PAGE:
Alumnus donates to support faculty in SCSE
Howard William Higholt, doctor of radiology, graduated in 1959. Before he passed away in 2020, he made an exceptional gift to UMD. He donated a gift so large it will support faculty in the Swenson College of Science and Engineering (SCSE).
Wendy Reed, dean of the Swenson College of Science and Engineering said, “The gift is an important way we can support our excellent faculty.” Right away, UMD is using the funds to hire and keep the best faculty, which will allow expanded research, challenging students, and enhancing UMD's reputation. “Hiring and retaining our top-tier faculty translates directly into the student experience,” Reed said.
Reed is taking an approach that addresses pressing issues. “At this time, UMD needs to move forward on diversity, equity, and inclusion and STEM fields for our faculty and staff. This gift will support that work.”
Tricia Bunten, chief development officer in the UMD Office of Development is pleased at the direction UMD is taking. “Strong faculty will create positive interactions with students.” As Dean Reed said, “These faculty will help UMD embrace the world as the world changes.
Growing Up in Minnesota
Higholt, whose father was an engineer, had his roots in Minnesota. As a young boy, Higholt lived in Stuntz, Minnesota, until his family moved to nearby Hibbing, and later to Duluth. His college days took him from UMD (formerly the Duluth State Teachers College) to the University of Minnesota-Twin Cities to take his pre-med classes. From interviews with UMD staff, we know that Higholt had a strong allegiance to Duluth and was proud to have graduated from the University of Minnesota Duluth. He was also an early recipient of the prestigious Alworth Scholarship, which he continued to receive all through medical school.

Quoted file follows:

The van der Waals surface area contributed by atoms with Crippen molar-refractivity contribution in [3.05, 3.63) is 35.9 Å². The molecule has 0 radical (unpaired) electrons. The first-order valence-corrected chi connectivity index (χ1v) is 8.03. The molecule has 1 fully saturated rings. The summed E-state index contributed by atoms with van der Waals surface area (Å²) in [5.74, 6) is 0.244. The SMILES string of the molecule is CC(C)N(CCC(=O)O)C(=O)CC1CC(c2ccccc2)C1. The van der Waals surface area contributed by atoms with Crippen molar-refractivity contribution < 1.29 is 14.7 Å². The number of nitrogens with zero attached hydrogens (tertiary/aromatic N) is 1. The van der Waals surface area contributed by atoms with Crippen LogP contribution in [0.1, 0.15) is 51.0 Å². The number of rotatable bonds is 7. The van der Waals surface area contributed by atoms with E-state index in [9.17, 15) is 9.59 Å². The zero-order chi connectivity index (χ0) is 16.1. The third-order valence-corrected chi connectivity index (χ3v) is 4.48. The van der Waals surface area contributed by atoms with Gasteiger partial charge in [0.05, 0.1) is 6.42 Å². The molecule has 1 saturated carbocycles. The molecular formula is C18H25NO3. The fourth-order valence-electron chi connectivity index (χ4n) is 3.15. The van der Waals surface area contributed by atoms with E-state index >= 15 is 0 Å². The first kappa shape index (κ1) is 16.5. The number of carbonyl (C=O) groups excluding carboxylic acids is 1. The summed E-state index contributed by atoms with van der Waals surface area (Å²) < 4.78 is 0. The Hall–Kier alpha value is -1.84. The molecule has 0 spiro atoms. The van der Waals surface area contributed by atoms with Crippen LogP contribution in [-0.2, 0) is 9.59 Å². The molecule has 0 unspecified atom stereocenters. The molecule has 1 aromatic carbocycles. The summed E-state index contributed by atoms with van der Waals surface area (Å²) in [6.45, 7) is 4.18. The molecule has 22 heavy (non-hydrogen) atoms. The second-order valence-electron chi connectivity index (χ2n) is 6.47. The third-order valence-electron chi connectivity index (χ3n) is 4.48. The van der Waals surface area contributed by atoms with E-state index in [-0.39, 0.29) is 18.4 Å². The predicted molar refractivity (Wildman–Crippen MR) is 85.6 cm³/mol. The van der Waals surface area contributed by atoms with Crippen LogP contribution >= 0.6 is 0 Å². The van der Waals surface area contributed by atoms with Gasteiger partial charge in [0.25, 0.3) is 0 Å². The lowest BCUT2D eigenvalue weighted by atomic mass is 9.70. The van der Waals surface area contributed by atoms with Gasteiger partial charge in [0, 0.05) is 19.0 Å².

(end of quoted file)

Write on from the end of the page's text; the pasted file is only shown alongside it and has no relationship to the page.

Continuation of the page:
After graduating, he moved to California to start his career as a radiologist. He married Carlisle Wrigley Sullivan, had children, and followed many varied interests. Higholt never forgot his roots at UMD and visited Duluth many times.
This gift to UMD is not Higholt's first. He previously donated a rare and valuable book to the UMD library. Named the "De Humani Corporis Fabrica" in Latin, or "On the fabric of the human body" in English, it was written by Andreas Vesalius (1514–1564).
The Impact of Generosity
The first use of this historic gift will allow UMD to establish the Howard Higholt Chair and additional Howard Higholt Professorships in SCSE. Dean Reed said, “This generous gift provides flexibility in how these professorships and chairs are used to further college goals.”
Specifically, the Howard Higholt Professorships will be used to recruit and hire SCSE faculty who are incorporating justice, equity, diversity and inclusion in their teaching, research and service programs. These endowed professorships may be renewed. This extraordinary gift is versatile. The focus of the Howard Higholt Endowed Chair may change in the future as the needs of the college evolve.
Higholt's recent gift is an outstanding example of “paying it forward.” Higholt received a much needed Alworth Scholarship in the 1950s. Now he is paying it forward with an extraordinary gift that promises to have a positive impact on generations of students.